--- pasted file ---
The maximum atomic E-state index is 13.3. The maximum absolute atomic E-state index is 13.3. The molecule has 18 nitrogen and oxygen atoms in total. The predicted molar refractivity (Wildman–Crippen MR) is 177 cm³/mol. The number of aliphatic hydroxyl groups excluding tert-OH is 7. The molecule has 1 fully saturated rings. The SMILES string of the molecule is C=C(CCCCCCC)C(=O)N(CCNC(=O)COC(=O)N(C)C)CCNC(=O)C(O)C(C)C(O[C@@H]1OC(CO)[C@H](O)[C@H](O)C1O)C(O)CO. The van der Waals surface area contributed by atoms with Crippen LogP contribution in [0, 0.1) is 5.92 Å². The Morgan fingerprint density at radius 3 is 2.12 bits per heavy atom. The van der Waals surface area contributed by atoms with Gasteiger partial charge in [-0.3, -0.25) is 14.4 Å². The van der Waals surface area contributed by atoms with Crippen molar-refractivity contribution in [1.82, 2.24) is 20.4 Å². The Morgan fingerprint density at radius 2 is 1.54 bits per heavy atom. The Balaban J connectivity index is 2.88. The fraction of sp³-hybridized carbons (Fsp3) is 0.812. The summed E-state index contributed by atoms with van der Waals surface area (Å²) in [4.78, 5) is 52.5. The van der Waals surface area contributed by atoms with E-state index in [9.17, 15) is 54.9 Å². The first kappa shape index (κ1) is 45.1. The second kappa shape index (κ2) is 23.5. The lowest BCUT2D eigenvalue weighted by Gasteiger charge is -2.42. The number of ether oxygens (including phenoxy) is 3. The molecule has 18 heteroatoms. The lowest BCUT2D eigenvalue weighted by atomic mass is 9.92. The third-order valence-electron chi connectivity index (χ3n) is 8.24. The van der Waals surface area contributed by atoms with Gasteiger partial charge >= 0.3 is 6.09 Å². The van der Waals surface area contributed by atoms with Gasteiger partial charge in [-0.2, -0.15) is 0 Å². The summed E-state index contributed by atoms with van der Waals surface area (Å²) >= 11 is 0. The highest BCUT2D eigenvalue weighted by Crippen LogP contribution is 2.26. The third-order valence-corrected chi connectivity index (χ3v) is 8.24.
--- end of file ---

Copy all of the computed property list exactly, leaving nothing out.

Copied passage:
The maximum atomic E-state index is 13.3. The maximum absolute atomic E-state index is 13.3. The molecule has 18 nitrogen and oxygen atoms in total. The predicted molar refractivity (Wildman–Crippen MR) is 177 cm³/mol. The number of aliphatic hydroxyl groups excluding tert-OH is 7. The molecule has 1 fully saturated rings. The SMILES string of the molecule is C=C(CCCCCCC)C(=O)N(CCNC(=O)COC(=O)N(C)C)CCNC(=O)C(O)C(C)C(O[C@@H]1OC(CO)[C@H](O)[C@H](O)C1O)C(O)CO. The van der Waals surface area contributed by atoms with Crippen LogP contribution in [0, 0.1) is 5.92 Å². The Morgan fingerprint density at radius 3 is 2.12 bits per heavy atom. The van der Waals surface area contributed by atoms with Gasteiger partial charge in [-0.3, -0.25) is 14.4 Å². The van der Waals surface area contributed by atoms with Crippen molar-refractivity contribution in [1.82, 2.24) is 20.4 Å². The Morgan fingerprint density at radius 2 is 1.54 bits per heavy atom. The Balaban J connectivity index is 2.88. The fraction of sp³-hybridized carbons (Fsp3) is 0.812. The summed E-state index contributed by atoms with van der Waals surface area (Å²) in [4.78, 5) is 52.5. The van der Waals surface area contributed by atoms with E-state index in [9.17, 15) is 54.9 Å². The first kappa shape index (κ1) is 45.1. The second kappa shape index (κ2) is 23.5. The lowest BCUT2D eigenvalue weighted by Gasteiger charge is -2.42. The number of ether oxygens (including phenoxy) is 3. The molecule has 18 heteroatoms. The lowest BCUT2D eigenvalue weighted by atomic mass is 9.92. The third-order valence-electron chi connectivity index (χ3n) is 8.24. The van der Waals surface area contributed by atoms with Gasteiger partial charge >= 0.3 is 6.09 Å². The van der Waals surface area contributed by atoms with Gasteiger partial charge in [-0.2, -0.15) is 0 Å². The summed E-state index contributed by atoms with van der Waals surface area (Å²) >= 11 is 0. The highest BCUT2D eigenvalue weighted by Crippen LogP contribution is 2.26. The third-order valence-corrected chi connectivity index (χ3v) is 8.24.